How to prove community paramedicine program worth and prevent pushback
From collaborating with partners to how data can help ensure a successful launch, our experts discuss their biggest challenges of starting community paramedicine programs
By Cate Lecuyer, EMS1 Editor
Starting a community paramedicine program can be quite an undertaking, and sometimes it's hard to know where to start, or what to expect. So we asked experts with first-hand experience to share the lessons they learned throughout the process.
What was your biggest challenge starting a community paramedicine program?
Pushback from other home care providers who felt we were infringing on their turf. Keep an open collaboration. Let them know if [they] find a patient that doesn’t quality [for their program], send them our way.
Dr. Michael Wilcox:
Bring everyone together way before implementation. And pass patients back and forth depending on need.
Meet the Experts
Christopher Montera, AAS, NR – P, is the Assistant CEO at Eagle County Paramedic Services. He has 23 years of experience in EMS and is the past president of the Emergency Medical Services Association of Colorado. He also produces an internet radio show EMS Garage
Michael Wilcox, MD, is a family practice physician and clinical associate professor in the Department of Emergency and Family Medicine, University of Minnesota. He also serves as the medical director of the community paramedicine program at Hennepin Technical College. He has been an early architect of Community Paramedicine and remains a strong advocate of it's importance in future health care initiatives.
Anne Robinson-Montera, RN, BSN, works as a public health nurse consultant across Colorado, and is the co-creator and public health partner for first national community paramedic pilot program in rural Eagle, Colo. She led a team of educators and experts in developing the 3.0 version of the community paramedic curriculum, which she also teaches.
Davis Patterson, PhD, is the Deputy Director of the University of Washington's WWAMI Rural Health Research Center and an investigator in the Center for Health Workforce Studies. His EMS research activities have focused on the rural and volunteer EMS workforces, EMS performance measures, and community paramedicine
You need to get the buy-in within EMS itself. It’s about accepting what this is.
Let’s say this is community paramedicine for dummies. What are the first three steps to getting started?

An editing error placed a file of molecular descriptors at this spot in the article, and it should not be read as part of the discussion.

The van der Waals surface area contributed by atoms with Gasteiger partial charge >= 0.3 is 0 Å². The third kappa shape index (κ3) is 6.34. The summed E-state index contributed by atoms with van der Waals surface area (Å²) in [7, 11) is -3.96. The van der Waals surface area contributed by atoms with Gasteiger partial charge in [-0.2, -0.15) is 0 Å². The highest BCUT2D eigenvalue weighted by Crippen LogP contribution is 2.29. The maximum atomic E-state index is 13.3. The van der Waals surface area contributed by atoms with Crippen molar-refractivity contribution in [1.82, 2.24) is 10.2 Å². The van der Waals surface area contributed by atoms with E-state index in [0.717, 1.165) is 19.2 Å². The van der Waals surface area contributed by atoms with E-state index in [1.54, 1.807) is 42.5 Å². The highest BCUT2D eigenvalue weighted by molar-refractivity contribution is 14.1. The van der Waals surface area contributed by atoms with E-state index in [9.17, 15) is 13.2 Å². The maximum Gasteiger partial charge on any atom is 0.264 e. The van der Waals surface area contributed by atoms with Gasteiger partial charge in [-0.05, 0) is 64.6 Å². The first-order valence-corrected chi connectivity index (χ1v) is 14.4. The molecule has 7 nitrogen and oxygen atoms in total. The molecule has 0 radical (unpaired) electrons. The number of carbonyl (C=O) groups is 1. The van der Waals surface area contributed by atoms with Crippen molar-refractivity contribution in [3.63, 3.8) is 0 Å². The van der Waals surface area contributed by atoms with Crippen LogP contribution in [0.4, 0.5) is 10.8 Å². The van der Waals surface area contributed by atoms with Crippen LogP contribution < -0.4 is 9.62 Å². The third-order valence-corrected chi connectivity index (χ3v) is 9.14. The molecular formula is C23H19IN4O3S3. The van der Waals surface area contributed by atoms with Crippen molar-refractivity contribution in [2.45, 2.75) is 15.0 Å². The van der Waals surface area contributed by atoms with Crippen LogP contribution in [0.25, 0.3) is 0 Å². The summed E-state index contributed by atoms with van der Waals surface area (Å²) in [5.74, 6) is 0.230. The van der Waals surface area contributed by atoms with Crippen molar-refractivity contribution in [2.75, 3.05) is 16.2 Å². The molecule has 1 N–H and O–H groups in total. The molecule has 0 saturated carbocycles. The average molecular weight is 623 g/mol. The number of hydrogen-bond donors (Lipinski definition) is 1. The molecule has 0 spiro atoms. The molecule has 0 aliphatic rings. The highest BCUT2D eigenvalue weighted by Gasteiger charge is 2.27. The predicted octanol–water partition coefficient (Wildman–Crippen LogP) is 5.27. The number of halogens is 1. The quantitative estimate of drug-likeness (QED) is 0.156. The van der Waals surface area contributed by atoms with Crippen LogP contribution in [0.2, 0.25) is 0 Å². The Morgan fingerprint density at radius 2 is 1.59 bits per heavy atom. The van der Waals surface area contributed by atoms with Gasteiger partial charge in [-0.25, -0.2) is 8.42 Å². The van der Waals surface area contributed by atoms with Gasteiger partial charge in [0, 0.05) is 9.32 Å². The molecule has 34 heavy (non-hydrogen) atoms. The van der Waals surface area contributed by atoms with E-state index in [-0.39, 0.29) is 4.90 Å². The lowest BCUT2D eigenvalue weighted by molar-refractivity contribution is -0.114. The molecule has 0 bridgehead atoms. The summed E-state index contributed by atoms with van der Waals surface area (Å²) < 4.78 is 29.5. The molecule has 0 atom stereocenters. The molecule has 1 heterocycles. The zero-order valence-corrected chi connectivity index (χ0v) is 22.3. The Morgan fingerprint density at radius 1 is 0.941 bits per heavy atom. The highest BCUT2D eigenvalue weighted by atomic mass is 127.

Get your board to buy in. Ultimately there’s going to be a spend to get this going. Get ‘the blessing.’
Then start finding the stakeholders. Get meetings going. Build what you think the program is going to look like, hand it to people, and have them rip it apart. And don’t be afraid when they do.
There also has to be a basis for what we do, and we won’t get any respect until we start doing education.
You’ve got to get a champion on board, and your medical director. Bring stakeholders together and pitch the concept to them. Show them the gap in health care, and how you’re unique providers.
It also helps to have a nurse champion by your side, especially if you’re getting push back from doctors and nurses.
As soon as we said here’s the education base and threw curriculum at them, it helped a lot with nurses.
Once everyone is on board, both paramedics and other health agencies want to move forward quickly. How do you balance that with educational requirements and planning?
I took all my medics, sat them down with the curriculum, and went through it piece by piece asking ‘what do you think you need?’ My really smart paramedics went ‘well, almost all of it.’
It’s a career ladder step, not a step down. We’re taking our most seasoned people and throwing them into this.
And what about collaborators like hospitals and health care agencies that want a program up and running soon?
Don’t go slow. But go slow enough. Actually, say 'we will go as fast as you can pay for.'
They need to step up to the plate if they want this done.
How do you approach data collection?
Dr. Davis Patterson:
The most common problem is an evaluator is brought in too late, and you don’t have your baseline data to compare it to.
Grants often ask what are your measurable outcomes. That forced us to do it.
It didn’t actually force you.
Well, it gave us a North Star. We hired an outside evaluator to watch the process.
If you’re going to move ahead, you’re going to have to have data to show the benefit of this provider. If you don’t think about it in advance, it will be either terribly painful [when you have to sift through old data] or you won’t have the information you need.
Where do you start when it comes to figuring out a needs and gap analysis?
Hospitals mandate a data analysis ever three years, and public health does it every five years. The data is already out there, it’s just a matter of looking at it. We started with the public health analysis.
Have you had any interest or push back from fire departments?
They either don’t want to do it but don’t know what it will look like, or they want to do in their own way, without any regulations.
You need to have champions internally that want to make this happen.
At some point, you’re going to be worked out of a job. The fire unions are going to have to step up and say ‘we believe in this.’